How to turn Employees into Supervisors - One Example

The difference between employees and supervisors is a crucial one for employers who have unionized employees or may have them in the future.  Supervisors can be required to represent or carry out an employer's goals, employees may be unwilling or prohibited from doing so.  For example, during a union organizing campaign, supervisors can be required to participate and support the employer's education campaign, and employees may not be required to do so.  Further, supervisors generally do not belong to unions, and do not negotiate as a group over wages, benefits and working conditions.  

These distinctions can be crucial where you have employees who perform some supervisory functions, but also work alongside unionized employees.  It is especially complex where you have a situation where the duties of lead employees who belong the union have changed over time to include discipline, scheduling, hiring and firing and similar duties.  In that case, these lead employees may be pressured or required by their union not to participate in some of their duties. For example, some unions prohibit union members from testifying in an arbitration against brother or sister union members.  Other unions may not have an official policy, but you may find that some of your 'management' witnesses suddenly have a very shaky recollection of why they imposed the discipline that they imposed as a supervisor.

The typical process is to file a 'UC' or 'Unit Clarification' petition with the NLRB.  This can be a long and involved process, depending on what region of the NLRB your business is located and how vigorously the union opposes the petition.  In other cases, you can negotiate changes to the bargaining unit successfully with the union.

A third option requires the sale or contracting out of the work done by the bargaining unit.  In that case, there may be a window of opportunity for the new employer to make substantial changes to the way the work is done by the employees.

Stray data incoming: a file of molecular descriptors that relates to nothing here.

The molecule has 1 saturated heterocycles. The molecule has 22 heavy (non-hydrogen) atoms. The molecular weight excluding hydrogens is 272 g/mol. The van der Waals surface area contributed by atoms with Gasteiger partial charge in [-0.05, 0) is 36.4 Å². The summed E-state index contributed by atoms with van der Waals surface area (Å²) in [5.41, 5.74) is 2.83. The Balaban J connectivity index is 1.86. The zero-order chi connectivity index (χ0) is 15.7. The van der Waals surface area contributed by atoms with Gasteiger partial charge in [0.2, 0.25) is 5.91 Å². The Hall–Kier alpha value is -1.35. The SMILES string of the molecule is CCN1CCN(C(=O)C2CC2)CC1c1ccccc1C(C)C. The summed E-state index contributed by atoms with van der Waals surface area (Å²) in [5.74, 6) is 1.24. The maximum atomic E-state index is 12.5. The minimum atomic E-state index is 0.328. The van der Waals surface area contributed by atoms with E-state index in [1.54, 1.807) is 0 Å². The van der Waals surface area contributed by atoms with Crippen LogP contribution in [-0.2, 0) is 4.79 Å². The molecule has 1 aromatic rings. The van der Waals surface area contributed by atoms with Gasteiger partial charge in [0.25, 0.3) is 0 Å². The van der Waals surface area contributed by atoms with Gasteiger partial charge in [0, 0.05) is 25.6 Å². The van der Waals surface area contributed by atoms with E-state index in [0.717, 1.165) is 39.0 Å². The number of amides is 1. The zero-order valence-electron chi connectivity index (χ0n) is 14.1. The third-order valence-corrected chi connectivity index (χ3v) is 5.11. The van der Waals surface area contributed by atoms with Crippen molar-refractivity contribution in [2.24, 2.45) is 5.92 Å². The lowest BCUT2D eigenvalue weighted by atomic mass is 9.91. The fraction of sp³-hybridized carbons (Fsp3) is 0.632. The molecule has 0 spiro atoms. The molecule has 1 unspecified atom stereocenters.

In an advice memorandum issued by the NLRB's Office of the General Counsel, the OGC advised the regional office to dismiss the charge filed by the Teamsters, who represented the RNs affected by the changes.  This decision, although not binding, resulted from the fact that the new (or 'successor') employer correctly followed the procedures created by the NLRB v. Burns International Security Services, Inc. and Spruce Up Corporation cases.

Specifically, Blue Hills Health and Rehabilitation, LLC. announced that it had been awarded the contract to operate the facility, that it would recognize SEIU Local 1199 as the representative of the LNs and CNAs (Certified Nursing Assistants), and that it was changing the duties of the RNs represented by the Teamster, consistent with how Blue Hills managed other facilities.  RNs would now have the ability to independently issue discipline and prepare employee appraisals that would affect pay increases and bonuses.

The Teamsters objected to these changes after Blue Hills took the position that it would not bargain with the union regarding the RNs, as they were now supervisory employees.  However, the Teamsters did not object to the changes Blue Hills had announced several months ago.  Because Blue Hills had properly announced their changes to the initial terms and conditions of employment of the RNs when they were awarded the contract, they were not 'perfectly clear' successors under the Spruce Up Corporation case.

Navigating the balancing test created by the Burns and Spruce Up cases is difficult even in perfect circumstances.  The most crucial factors in this case were:

  • There was no anti-union animus against the Teamsters by Blue Hills (or the original employer) as the changes were based on the way Blue Hills managed other facilities.
  • Blue Hills recognized SEIU as representing the LNs and CNAs without complaint.
  • Blue Hills recognized the opportunity created by the new contract prior to taking over the facility, so they were able to announce the new responsibilities for the RNs from Day 1.
  • Blue Hills maintained a consistent position throughout the entire process.
  • The RNs were in fact given the authority to issue discipline and assess employees, and that award of authority was not a subterfuge to get rid of the Teamsters.

The supervisory status of Registered Nurses under Section 2(11) of the NLRA is the focus point of much of the litigation about whether someone is a supervisor or an employee.  However, these issues affect every employer who has lead employees, foremen or any other kind of quasi-supervisor.  

 

If you have any questions, please do not hesitate to contact me at tor@tor.org.  This post is a publication of Christensen Law, LLC.  More details can be found at www.tor.org